File spoon-archives/lyotard.archive/lyotard_2001/lyotard.0112, message 132

Subject: Re: libidinal ethics
Date: Thu, 27 Dec 2001 11:50:44 +0800

G'day Eric,

I am reading a book called 'Critiques of Everyday Life' at the mo. It is
quite interesting as it offers a broad overview of a few perspectives.

Funnily enough I had just finished the chapter on Agnes Heller, she proposes
something similar to what you propose.

'Art provides us with a model of a free and unalienated activity that
inculates a feeling of 'sesuous power', as against a utilitarian outlook
that denigrates bodily and affective human needs.'

'The genuine 'individual' is a 'person for whom his own life is conciously
an object, since he is a conscious species-being'. The generic essence
represents the 'all-sided personality', the integrity of which is threatened
by capitalism, mainly because under such a socioeconomic system all of the
physical and intellectual capacities of human beings 'have been replaced by
the simple estrangement of all thses senses - the sense of having.'

'Contra Heidegger, therefore, Heller does not advocate a pure transcendence
of the particularism of everyday life. This would represent a futile
project, a seduction by what Adorno once called the 'jargon of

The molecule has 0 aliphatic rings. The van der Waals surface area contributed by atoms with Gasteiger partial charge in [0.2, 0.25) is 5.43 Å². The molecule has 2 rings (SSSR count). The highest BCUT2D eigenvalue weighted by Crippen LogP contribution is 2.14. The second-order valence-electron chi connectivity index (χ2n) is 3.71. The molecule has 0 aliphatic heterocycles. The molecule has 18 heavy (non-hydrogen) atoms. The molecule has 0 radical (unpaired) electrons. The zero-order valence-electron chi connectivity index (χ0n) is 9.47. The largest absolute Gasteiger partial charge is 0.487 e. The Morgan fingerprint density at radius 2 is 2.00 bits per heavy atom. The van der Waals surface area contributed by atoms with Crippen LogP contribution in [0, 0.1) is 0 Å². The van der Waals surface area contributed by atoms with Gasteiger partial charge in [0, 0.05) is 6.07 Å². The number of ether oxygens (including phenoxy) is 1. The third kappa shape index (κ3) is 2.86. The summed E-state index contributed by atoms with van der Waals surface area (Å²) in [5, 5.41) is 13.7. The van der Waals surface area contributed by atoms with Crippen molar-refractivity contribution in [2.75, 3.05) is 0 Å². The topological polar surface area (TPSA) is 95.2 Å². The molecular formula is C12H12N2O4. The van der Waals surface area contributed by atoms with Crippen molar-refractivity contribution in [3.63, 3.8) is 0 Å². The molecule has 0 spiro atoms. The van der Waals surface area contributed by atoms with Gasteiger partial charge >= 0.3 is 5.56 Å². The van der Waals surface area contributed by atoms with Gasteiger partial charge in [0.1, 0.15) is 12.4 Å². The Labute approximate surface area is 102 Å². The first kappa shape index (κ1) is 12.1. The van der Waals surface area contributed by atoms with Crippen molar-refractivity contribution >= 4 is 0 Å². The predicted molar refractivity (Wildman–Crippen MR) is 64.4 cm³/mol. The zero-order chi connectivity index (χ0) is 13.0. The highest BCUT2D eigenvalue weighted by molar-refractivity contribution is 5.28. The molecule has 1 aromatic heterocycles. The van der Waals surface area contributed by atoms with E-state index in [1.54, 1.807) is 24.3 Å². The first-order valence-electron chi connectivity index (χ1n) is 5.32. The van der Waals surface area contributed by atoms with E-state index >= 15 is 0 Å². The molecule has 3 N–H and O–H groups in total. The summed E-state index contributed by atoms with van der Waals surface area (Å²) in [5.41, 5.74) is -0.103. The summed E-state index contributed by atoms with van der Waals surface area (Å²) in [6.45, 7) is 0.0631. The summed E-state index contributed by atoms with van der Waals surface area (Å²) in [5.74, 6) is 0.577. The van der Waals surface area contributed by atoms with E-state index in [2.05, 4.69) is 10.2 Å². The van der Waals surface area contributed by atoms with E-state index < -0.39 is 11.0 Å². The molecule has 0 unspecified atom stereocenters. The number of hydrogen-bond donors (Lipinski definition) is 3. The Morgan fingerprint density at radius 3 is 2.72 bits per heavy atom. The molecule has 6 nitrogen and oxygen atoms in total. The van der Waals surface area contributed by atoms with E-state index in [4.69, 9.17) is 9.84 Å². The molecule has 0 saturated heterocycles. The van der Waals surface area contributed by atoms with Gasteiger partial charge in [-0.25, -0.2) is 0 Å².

authenticity'. Rather, we should seek a transformation of daily life into a
richer and more friutful realm of human endeavour. This, in turn, would
encourage the reintegration and efflorecence of the 'all-sided personality',
the fulfilment of the liberatory promise of human rationality, and the full
development of multiplicity of human needs and propensities.'

'Rational character 'for itself' is familiar with dreams and hopes, fears
and pleasures, playfulness, imagination, intuition, mystical contemplation,
unrestricted self-expression. It does not relinquish the right to weeping,
crying, to touch, to shut the eyes when the light is harsh, nor does it
resign the ability of self-abandon, of excitement, of nirvana, of
idiosyncratic (if not private) speech, of the language of gestures, of
being-together, of listening to 'purposeless' voices and embracing
'purposeless beauty,' and so on. Only the 'when' and 'where' and 'how' is
regulated by the personality in order that the non-rational does not impede
the observance of norms and of  'norms-and-rules,' the heirarchy of which
constitutes the hallmark of personality.'

 As there is only one chapter on Heller it is quite densely packed, and I am
possibly doing it an injustice by trying to compress the already compressed.
The reading of Kant you are proposing is very similar to the reading I think
Heller provides.

When I read this last section from the book I found myself smiling, for she
states eloquently something similar to what I was attempting earlier with my
distinction between mediation and meaning. Also from the second quote her
use of 'estrangement' is similar to how I was using 'mediation'. The binary
logic of 'norms and of 'norms-and-rules'' that mediates the analogue of the
meaningful 'rational character for-itself' would become highly instrumental
in a cyborgian subjectivity (some of my med student friends are like this:),
where not much is 'known' but certainty is a given.
I think Badiou was looking at a way to attack this 'certainty', what do you



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